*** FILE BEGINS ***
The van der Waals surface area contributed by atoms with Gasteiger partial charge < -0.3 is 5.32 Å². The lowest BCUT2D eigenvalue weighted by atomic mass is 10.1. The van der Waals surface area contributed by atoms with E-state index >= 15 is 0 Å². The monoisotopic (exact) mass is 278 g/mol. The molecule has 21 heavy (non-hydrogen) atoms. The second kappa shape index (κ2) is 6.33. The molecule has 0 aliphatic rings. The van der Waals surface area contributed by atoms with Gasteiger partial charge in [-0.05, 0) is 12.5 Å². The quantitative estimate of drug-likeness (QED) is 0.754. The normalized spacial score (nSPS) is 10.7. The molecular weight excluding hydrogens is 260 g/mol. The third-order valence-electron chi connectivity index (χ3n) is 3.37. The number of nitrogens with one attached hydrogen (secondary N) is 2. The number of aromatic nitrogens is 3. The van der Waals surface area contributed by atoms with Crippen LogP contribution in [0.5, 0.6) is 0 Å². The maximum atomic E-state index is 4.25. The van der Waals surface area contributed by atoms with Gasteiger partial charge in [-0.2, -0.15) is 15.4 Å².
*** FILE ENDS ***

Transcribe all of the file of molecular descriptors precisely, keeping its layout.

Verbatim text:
The van der Waals surface area contributed by atoms with Gasteiger partial charge < -0.3 is 5.32 Å². The lowest BCUT2D eigenvalue weighted by atomic mass is 10.1. The van der Waals surface area contributed by atoms with E-state index >= 15 is 0 Å². The monoisotopic (exact) mass is 278 g/mol. The molecule has 21 heavy (non-hydrogen) atoms. The second kappa shape index (κ2) is 6.33. The molecule has 0 aliphatic rings. The van der Waals surface area contributed by atoms with Gasteiger partial charge in [-0.05, 0) is 12.5 Å². The quantitative estimate of drug-likeness (QED) is 0.754. The normalized spacial score (nSPS) is 10.7. The molecular weight excluding hydrogens is 260 g/mol. The third-order valence-electron chi connectivity index (χ3n) is 3.37. The number of nitrogens with one attached hydrogen (secondary N) is 2. The number of aromatic nitrogens is 3. The van der Waals surface area contributed by atoms with Crippen LogP contribution in [0.5, 0.6) is 0 Å². The maximum atomic E-state index is 4.25. The van der Waals surface area contributed by atoms with Gasteiger partial charge in [-0.2, -0.15) is 15.4 Å².